Mason Hembree

Ever since 2017 The Spotlight Playhouse has had a friendly giant present at nearly every single performance. It’s not a director or a manager, but an usher with a heart as big as his stature. Mason has ushered thousands of people over the last 7 years and is widely recognized when out and about in Berea. One might think his towering height and large frame would be the reason, but I know it’s more.  

If you have ever had the pleasure of being ushered by Mason you know he will give you 100% of his attention and will walk you to your seat, make sure you are satisfied, and will leave you with a courteous “Enjoy the show”. If he doesn’t recognize you, he may even ask what brings you to the playhouse. This attention to detail sometimes has slowed down the seating process at Spotlight, but happy customers are the best customers, and Mason’s efforts to provide good service are never taken for granted.

Mason will be heading to college this fall and his seven-year run of being at every performance is nearing an end. I will be looking for a replacement for Mason at the Playhouse and it may take multiple people to fill his big shoes. Before I start the search for a new usher, I thought it would be fitting to share a little bit of Mason’s story, because where one person might see a polite attentive usher, I see a young man who has overcome incredible odds.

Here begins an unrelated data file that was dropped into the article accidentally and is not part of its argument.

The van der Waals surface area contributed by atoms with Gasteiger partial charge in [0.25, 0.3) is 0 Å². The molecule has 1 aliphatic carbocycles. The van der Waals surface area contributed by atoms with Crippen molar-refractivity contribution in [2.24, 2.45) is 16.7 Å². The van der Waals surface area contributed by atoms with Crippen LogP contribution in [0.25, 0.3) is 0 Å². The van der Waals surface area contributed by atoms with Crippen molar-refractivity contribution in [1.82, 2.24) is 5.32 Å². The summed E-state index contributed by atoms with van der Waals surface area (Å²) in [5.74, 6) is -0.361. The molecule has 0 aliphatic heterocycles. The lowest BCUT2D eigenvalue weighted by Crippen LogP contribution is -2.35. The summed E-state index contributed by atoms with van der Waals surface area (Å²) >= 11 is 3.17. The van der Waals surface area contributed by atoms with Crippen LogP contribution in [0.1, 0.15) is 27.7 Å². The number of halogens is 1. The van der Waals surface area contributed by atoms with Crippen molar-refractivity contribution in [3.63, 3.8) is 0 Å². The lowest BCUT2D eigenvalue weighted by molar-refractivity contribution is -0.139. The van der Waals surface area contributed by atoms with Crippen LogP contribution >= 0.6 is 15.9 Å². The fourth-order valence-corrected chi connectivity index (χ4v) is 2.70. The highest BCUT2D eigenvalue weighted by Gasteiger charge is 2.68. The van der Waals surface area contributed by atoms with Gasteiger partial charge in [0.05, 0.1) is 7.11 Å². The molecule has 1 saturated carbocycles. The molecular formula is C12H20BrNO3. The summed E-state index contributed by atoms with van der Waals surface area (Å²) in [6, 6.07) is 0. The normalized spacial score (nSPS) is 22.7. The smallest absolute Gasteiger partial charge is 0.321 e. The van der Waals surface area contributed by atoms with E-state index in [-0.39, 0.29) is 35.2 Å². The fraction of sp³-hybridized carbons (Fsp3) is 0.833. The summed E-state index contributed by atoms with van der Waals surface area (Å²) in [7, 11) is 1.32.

Mason was always a very intelligent child with a wild imagination and endless energy. He enjoyed traveling, seeing, and learning about new places. He was always ready for a road trip. We discover Mason was gifted on these road trips where he would know way more facts than a preschool child should about the palaces we traveled to. To entertain himself he would make up games in the car and his mother and I quickly learned we would have trouble keeping up with his thirst for knowledge. Mason invented a game where he would tell us to describe an episode of the cartoon Tom & Jerry and he would tell us the name of the episode, the number in the series, and many more facts. He repeated this game for more shows, and I must admit I worried he was getting too much screen time, but in retrospect, it was much less than the average kid gets now.